A Northland district health board (DHB) project to improve the transition between services for mental health and addiction (MHA) tangata whaiora (consumers) is improving support for tangata whaiora and whānau, as well as providing a forum for secondary services, non-governmental organisation (NGO) services, tangata whaiora and general practice to work together on quality improvement projects.
The Northland project is part of Te tūhono i ngā manaakitanga, te whakapai ake i ngā whakawhitinga ratonga/Connecting care: Improving services transitions, one of five priority areas for the Health Quality & Safety Commission’s (the Commission’s) national seven-year mental health and addiction (MHA) quality improvement programme.
The project looked at ways to improve processes relating to the coordinated transfer of care between MHA services so tangata whaiora and whānau receive continued support. It used a co-design approach involving MHA service staff, tangata whaiora, NGOs and GPs. It focused specifically on standardising discharge processes, improving discharge documentation and socialising transition pathways relating to transitions from DHB MHA community teams back to general practice.
The project lead is Northland DHB’s service development project lead, mental health and addiction services, Joe Crowley. He says the project process really benefited from the team putting time put into key stakeholder engagement and developing working relationships early on.
‘This was vital for the success of the project and it means we now have a unique representative forum we can use for future MHA quality improvement projects.’
Joe says the project solutions turned out to be surprisingly straightforward, although it took some time for the team to discuss potential improvements and build a development and testing plan.
‘Pre-COVID-19, we were able to meet face to face,’ says Joe. ‘We worked with our consumer and family leader team to identify a number of tangata whaiora with recent experience of transition between Northland DHB and general practice. We invited an interested group to share some kai and had a good discussion about what was working well for them, what wasn’t and what could be improved.
‘Through the GP liaison on our project team we approached general practices with a survey and also took the opportunity to sit down with GPs and discuss issues they face with the discharge process from MHA secondary services.
‘We also presented to staff at the community general adult team based in Kamo, who handle the bulk of the non-acute MHA case load in Whangārei.’
Joe says a number of inconsistencies were identified, including the quality and timeliness of discharge information provided to GPs.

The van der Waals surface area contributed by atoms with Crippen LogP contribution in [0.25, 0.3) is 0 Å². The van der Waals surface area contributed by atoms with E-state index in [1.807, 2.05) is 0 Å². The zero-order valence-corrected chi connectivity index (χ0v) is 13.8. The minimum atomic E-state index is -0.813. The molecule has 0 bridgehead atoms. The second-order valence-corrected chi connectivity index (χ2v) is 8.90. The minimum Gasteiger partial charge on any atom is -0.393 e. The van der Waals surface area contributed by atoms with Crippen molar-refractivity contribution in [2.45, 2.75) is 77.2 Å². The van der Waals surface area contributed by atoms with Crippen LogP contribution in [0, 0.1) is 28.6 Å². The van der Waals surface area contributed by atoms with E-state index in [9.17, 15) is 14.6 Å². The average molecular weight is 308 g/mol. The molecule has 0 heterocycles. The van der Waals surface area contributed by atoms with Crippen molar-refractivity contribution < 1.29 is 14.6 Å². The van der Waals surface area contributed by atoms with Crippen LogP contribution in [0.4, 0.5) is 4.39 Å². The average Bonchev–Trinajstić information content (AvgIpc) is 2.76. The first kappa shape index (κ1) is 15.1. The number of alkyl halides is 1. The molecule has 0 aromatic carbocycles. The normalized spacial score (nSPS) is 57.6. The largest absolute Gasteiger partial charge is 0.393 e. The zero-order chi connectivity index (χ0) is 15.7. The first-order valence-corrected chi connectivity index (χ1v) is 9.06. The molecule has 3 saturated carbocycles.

‘The issues for tangata whaiora were around understanding what was happening to them and having good information. GPs also had issues with the information delivery mechanism, but it was the information itself that was crucial. And, if we improved information flow for GPs, it improved the transition experience for tangata whaiora as well.’
He says the first step was defining a good discharge from all perspectives. ‘The main tool was tightening up the documentation and getting that into the Northland DHB’s patient management system to help improve the flow of information across and between MHA care settings, including allied health and NGOs.
‘That gave us a protocol in the form of a discharge summary checklist, which provided staff with a best-practice guide as well as a sense of quality expectations. We kept the checklist easy to use, with clear language, not too many words and a simple format.
‘We’re measuring improvement through recovery plan completion rates, qualitative feedback from tangata whaiora, GPs and NGOs, and tracking 90-day fast-track readmissions back into secondary care. The fast-track means tangata whaiora can go straight back to their existing care team within 90 days of discharge, without going through the full intake assessment process.’
However, Joe says tangata whaiora going back into secondary services within 90 days is not necessarily an indicator of a low-quality discharge.
‘For instance, it might mean there’s been a change and the tangata whaiora is now willing to engage with the service to better support their mental health so they can stay well for longer out in the community.’
The DHB is now looking at improving the issues identified by GPs relating to paper-based delivery of information as a separate piece of work.
Joe completed the Commission’s MHA quality improvement facilitator training course delivered through Ko Awatea, Counties Manukau Health, and says he found the skills he gained and the ongoing support from the Commission’s MHA quality improvement programme team invaluable.
‘It’s good to be able to talk to like-minded people about issues. Descriptions of things like “transitions” can be a little vague, so to try and turn a discussion about transitions into a piece of work you can deliver takes a bit of talking through. It’s easy to go off in other directions.’
More information about Connecting care: Improving service transitions, including top tips from provider project teams, can be found here.